Bylaw do you have to take a full 30 minute lunch or can it be 15 to 20 minutes?

UPDATED: Oct 1, 2022

Advertiser Disclosure

It’s all about you. We want to help you make the right legal decisions.

We strive to help you make confident insurance and legal decisions. Finding trusted and reliable insurance quotes and legal advice should be easy. This doesn’t influence our content. Our opinions are our own.

UPDATED: Oct 1, 2022Fact Checked

Get Legal Help Today

Compare Quotes From Top Companies and Save

secured lock Secured with SHA-256 Encryption

Bylaw do you have to take a full 30 minute lunch or can it be 15 to 20 minutes?

I can eat my lunch in 15 to 20 minutes but was told I have to take a mandatory 30 minutes by law. Is this correct? I live in CO.

Asked on January 5, 2018 under Employment Labor Law, Colorado


SJZ, Member, New York Bar / FreeAdvice Contributing Attorney

Answered 4 years ago | Contributor

You employer has to provide you a 30 minute unpaid lunch break in your state in many industries, once you work at least 5 hours in a day (the break doesn't necessarily have to be in the 5th hour, but if you work at least 5 hours, you are getting a break). 
Even if you were not required by law to get a 30 minute lunch break, the employer has the right to state that you must take one: employers, not employees, set hours and determine when and how much you may work.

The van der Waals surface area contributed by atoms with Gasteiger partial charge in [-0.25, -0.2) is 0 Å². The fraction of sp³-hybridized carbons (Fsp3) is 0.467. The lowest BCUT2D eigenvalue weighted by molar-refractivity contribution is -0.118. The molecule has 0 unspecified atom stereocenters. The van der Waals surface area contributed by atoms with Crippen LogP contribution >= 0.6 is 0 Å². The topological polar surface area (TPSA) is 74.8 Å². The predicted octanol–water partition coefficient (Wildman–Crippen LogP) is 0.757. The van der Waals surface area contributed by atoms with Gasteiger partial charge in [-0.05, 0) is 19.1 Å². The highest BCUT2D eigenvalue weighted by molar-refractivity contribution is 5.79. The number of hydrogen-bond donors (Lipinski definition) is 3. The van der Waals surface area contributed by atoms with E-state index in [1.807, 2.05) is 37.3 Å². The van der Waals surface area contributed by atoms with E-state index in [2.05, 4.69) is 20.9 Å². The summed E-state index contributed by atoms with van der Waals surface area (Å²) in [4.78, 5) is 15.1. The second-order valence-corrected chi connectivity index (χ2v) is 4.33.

So whether you need 30 minutes to eat or only 15, you are getting the break if the employer tell you that you are (and, as noted, they may well be required to give you a 30-minute break). Read, go on social media, take a 10-minute nap--what you actually do during that time is up to you, but you are getting the break.

IMPORTANT NOTICE: The Answer(s) provided above are for general information only. The attorney providing the answer was not serving as the attorney for the person submitting the question or in any attorney-client relationship with such person. Laws may vary from state to state, and sometimes change. Tiny variations in the facts, or a fact not set forth in a question, often can change a legal outcome or an attorney's conclusion. Although has verified the attorney was admitted to practice law in at least one jurisdiction, he or she may not be authorized to practice law in the jurisdiction referred to in the question, nor is he or she necessarily experienced in the area of the law involved. Unlike the information in the Answer(s) above, upon which you should NOT rely, for personal advice you can rely upon we suggest you retain an attorney to represent you.

Get Legal Help Today

Find the right lawyer for your legal issue.

secured lock Secured with SHA-256 Encryption